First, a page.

The idea of designing a tea set came to Venetian designer Luca Nichetto from personal research, which started many years ago and was developed over time with Russian designer Lera Moiseeva. Their research and ideas were centred around ancient and modern sharing rituals which play an important role in social relationships around the world.
Most notably, the time-honoured tea ceremony represents an important tradition in many areas of the world, particularly in Asia where it has become a sacred custom, integral to the many cultures which practice it. By observing how tea is consumed in Russia, Nichetto noticed that infusions are generally not served in cups but in small bowls without handles. Nichetto realised that this small detail gives more solemnity to the whole ritual, slowing the process of consumption down and adding a sense of occasion or ritual to the simple act of drinking tea.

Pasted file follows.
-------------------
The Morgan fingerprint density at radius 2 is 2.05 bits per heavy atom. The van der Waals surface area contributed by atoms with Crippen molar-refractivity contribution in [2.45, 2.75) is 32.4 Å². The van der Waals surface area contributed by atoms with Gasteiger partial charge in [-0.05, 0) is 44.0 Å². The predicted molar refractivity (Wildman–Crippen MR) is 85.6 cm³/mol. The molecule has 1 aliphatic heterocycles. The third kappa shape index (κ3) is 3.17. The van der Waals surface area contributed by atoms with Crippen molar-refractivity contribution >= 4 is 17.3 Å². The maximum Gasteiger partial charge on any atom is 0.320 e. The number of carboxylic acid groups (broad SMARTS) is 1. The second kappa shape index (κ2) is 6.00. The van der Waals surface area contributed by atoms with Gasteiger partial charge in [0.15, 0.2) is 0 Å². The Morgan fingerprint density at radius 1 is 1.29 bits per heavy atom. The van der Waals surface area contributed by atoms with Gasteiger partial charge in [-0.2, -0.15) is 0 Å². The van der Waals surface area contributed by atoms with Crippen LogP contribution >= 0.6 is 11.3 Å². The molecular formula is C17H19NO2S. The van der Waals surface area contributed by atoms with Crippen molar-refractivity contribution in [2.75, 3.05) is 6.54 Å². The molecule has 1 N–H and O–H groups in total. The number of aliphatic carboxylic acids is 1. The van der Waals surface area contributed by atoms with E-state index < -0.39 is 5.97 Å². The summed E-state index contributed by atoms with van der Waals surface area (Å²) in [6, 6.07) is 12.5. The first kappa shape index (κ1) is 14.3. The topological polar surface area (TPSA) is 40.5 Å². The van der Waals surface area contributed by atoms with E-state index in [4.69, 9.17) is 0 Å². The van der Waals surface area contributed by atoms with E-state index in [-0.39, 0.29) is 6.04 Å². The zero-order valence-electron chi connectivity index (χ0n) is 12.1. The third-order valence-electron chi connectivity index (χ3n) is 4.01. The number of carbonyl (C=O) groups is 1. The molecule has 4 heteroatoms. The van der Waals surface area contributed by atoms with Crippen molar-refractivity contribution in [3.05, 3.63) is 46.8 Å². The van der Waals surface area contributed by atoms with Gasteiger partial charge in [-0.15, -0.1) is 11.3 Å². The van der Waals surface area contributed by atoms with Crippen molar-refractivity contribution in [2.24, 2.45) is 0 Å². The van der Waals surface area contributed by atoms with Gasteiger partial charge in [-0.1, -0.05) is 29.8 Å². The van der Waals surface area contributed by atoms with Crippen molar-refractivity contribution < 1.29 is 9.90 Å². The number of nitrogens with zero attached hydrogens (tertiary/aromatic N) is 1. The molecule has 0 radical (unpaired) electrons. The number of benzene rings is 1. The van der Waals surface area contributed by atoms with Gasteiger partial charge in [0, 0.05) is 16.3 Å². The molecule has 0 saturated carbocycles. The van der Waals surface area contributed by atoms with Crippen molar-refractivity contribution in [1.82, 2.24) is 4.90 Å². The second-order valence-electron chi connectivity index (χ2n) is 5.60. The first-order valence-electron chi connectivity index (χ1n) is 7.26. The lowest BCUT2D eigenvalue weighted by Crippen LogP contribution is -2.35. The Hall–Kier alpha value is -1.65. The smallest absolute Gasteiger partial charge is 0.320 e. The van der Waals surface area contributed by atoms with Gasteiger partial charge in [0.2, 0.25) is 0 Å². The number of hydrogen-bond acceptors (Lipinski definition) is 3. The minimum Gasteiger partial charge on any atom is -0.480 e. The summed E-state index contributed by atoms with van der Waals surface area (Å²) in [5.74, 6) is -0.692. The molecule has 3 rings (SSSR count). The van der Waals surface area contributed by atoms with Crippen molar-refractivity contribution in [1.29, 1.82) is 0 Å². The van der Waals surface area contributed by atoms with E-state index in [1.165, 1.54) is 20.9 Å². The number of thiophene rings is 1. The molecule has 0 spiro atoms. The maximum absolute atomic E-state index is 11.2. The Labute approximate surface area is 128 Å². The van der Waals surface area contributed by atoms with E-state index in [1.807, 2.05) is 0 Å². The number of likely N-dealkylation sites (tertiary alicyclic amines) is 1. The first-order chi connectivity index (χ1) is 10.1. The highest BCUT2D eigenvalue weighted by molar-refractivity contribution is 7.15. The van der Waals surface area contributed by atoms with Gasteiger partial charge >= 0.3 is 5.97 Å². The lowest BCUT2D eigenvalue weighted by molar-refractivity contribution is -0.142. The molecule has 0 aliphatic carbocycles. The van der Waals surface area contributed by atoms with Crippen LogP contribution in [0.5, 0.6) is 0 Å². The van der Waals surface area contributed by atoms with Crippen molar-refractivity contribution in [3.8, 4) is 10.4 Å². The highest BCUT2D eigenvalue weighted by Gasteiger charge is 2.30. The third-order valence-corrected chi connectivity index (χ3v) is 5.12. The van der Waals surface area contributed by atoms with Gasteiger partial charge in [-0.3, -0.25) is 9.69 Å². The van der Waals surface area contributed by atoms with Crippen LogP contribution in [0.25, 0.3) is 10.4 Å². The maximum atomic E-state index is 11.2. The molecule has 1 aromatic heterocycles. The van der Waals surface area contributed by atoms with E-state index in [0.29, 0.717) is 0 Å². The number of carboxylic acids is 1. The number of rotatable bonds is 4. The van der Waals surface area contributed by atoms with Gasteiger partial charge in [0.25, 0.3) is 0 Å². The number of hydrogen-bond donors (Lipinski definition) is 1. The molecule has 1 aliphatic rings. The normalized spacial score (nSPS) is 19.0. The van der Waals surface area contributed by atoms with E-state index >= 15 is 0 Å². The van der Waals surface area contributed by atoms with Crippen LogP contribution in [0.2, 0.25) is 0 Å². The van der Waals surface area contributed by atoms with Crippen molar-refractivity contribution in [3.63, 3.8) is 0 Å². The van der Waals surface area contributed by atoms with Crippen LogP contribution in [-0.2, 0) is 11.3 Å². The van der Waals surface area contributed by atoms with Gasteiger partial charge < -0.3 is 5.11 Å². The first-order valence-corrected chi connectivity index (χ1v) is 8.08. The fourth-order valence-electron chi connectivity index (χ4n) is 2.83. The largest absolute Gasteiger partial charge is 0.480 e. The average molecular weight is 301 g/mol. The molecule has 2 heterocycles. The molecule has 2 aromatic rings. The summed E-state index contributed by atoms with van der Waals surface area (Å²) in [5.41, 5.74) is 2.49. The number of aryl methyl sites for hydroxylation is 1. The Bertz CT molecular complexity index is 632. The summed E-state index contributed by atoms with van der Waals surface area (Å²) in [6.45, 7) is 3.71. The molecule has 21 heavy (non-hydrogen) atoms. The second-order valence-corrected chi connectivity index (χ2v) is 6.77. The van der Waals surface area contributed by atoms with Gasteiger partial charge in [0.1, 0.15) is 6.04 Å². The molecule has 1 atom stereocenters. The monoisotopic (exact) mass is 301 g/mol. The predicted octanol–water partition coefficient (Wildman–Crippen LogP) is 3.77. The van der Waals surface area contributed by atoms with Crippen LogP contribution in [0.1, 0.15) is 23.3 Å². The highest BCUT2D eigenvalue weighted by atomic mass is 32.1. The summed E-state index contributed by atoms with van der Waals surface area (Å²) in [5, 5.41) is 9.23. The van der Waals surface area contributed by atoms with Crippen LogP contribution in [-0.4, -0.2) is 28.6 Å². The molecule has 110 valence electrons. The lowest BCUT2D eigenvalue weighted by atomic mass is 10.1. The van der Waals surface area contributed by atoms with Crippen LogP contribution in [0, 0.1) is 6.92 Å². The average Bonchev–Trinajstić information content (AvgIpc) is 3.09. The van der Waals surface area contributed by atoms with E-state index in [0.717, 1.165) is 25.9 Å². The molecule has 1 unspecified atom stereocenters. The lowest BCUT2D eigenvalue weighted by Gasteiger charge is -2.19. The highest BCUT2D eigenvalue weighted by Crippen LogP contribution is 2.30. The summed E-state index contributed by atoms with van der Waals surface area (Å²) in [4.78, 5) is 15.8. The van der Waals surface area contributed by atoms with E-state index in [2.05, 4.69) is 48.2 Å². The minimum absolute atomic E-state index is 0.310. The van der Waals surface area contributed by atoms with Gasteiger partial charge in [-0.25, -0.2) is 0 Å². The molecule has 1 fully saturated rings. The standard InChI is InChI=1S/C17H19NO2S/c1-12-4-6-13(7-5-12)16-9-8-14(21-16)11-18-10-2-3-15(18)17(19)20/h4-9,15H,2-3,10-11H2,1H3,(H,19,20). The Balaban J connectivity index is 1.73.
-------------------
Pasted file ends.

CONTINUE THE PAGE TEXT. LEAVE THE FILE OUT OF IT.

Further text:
From these observations, The Aureola tea set was designed. The set is composed of a main body, a filter, and two cups, made from coloured fine porcelain. The pigments, obtained from metal powders, are commonly used to create oriental lacquers. As the heat propagates from the centre of the bowl towards the outside, the theory is that the energy aura of the people involved in the tea sharing ritual also seems to expand out towards the others. The surface of the tea set has graphic representations of this concept, with concentric circles radiating out from the hot centre of the tea pots, giving inspiration to the product's name.